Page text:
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Thread: Why "controlling for X" studies may be fatally flawed

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    Why "controlling for X" studies may be fatally flawed




    I came across this paper this week, which was quite an eye-opener for me, so I wanted to share.

    We are probably all familiar with "controlling for X" studies where you control for confounds by measuring them and adding them to your model. For instance, today I read an article on a news site about that claimed fecundity suffered from sleeping in, controlling for age, smoking, unemployment and depression. This is an incredibly common design in social science and medical studies.

    The problem however is that where the controlled variable is a latent variable (such as depression), it will not be completely reliably measured. This affects the extent to which it can actually function as a control, and a spurious correlation may be found after all.

    The authors give an example where the number of people drowning correlates with ice cream sales. A common example to show what a confound is: the effect disappears when we add temperature to the model. However, if we would hypothetically ask people "how hot the day is" and this measure has a reliability of 0.4, there is still a substantial correlation between ice cream and drownings "controlling" for hot days.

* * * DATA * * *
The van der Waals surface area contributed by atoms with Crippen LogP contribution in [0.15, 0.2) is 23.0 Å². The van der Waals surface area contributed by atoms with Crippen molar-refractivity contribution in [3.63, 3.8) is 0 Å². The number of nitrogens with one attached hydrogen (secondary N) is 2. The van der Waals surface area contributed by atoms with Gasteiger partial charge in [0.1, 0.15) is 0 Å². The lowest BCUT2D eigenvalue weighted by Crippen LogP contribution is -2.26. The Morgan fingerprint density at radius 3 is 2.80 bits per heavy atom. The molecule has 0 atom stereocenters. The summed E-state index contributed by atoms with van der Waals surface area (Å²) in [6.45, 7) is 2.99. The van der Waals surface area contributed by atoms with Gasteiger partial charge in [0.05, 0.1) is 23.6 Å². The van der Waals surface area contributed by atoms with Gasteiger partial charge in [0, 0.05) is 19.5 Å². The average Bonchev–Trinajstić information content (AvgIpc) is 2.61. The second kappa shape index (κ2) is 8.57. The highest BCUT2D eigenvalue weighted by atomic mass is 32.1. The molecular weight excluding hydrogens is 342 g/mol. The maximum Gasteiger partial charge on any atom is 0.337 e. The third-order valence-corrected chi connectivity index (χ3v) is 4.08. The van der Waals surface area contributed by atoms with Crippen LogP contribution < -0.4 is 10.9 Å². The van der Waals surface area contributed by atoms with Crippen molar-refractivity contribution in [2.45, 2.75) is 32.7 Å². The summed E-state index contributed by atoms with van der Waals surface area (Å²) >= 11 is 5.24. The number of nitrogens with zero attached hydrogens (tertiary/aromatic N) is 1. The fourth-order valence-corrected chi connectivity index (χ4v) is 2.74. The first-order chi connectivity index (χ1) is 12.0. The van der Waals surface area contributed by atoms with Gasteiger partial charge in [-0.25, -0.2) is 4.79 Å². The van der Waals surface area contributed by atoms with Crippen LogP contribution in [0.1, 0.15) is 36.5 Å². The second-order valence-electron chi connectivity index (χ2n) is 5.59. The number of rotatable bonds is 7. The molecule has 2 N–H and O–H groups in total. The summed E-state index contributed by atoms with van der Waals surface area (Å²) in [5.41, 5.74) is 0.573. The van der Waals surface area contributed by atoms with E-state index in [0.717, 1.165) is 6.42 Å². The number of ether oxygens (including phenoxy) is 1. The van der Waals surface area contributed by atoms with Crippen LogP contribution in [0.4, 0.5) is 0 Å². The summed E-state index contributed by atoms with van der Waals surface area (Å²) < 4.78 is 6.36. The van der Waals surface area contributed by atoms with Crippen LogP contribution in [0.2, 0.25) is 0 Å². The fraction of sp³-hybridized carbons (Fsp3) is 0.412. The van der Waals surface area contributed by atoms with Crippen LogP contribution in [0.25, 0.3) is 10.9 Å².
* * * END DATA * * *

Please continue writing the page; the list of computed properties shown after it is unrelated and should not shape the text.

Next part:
The authors show that even with what are considered to be reliable instruments in psychology (e.g., alpha = 0.8), Type I error may double. It even gets worse with large sample sizes. The authors suggest using SEM to model latent variables.

    This potentially puts into question a lot of research, especially in the medical and psychological literature. I never thought about it, but it makes perfect sense.
    Last edited by Junes; 10-19-2016 at 06:44 PM.

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    Re: Why "controlling for X" studies may be fatally flawed

    I'm glad you liked it
    “In God we trust. All others must bring data.”
    ~W. Edwards Deming

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    Re: Why "controlling for X" studies may be fatally flawed

    I'd read it but I don't trust the authors at all (well at least one in particular)
    I don't have emotions and sometimes that makes me very sad.

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    Re: Why "controlling for X" studies may be fatally flawed


    Haha, I didn't expect a reply from one of the authors here :-). But yeah, it's really interesting stuff. I especially liked how the article started with an intuitive example.

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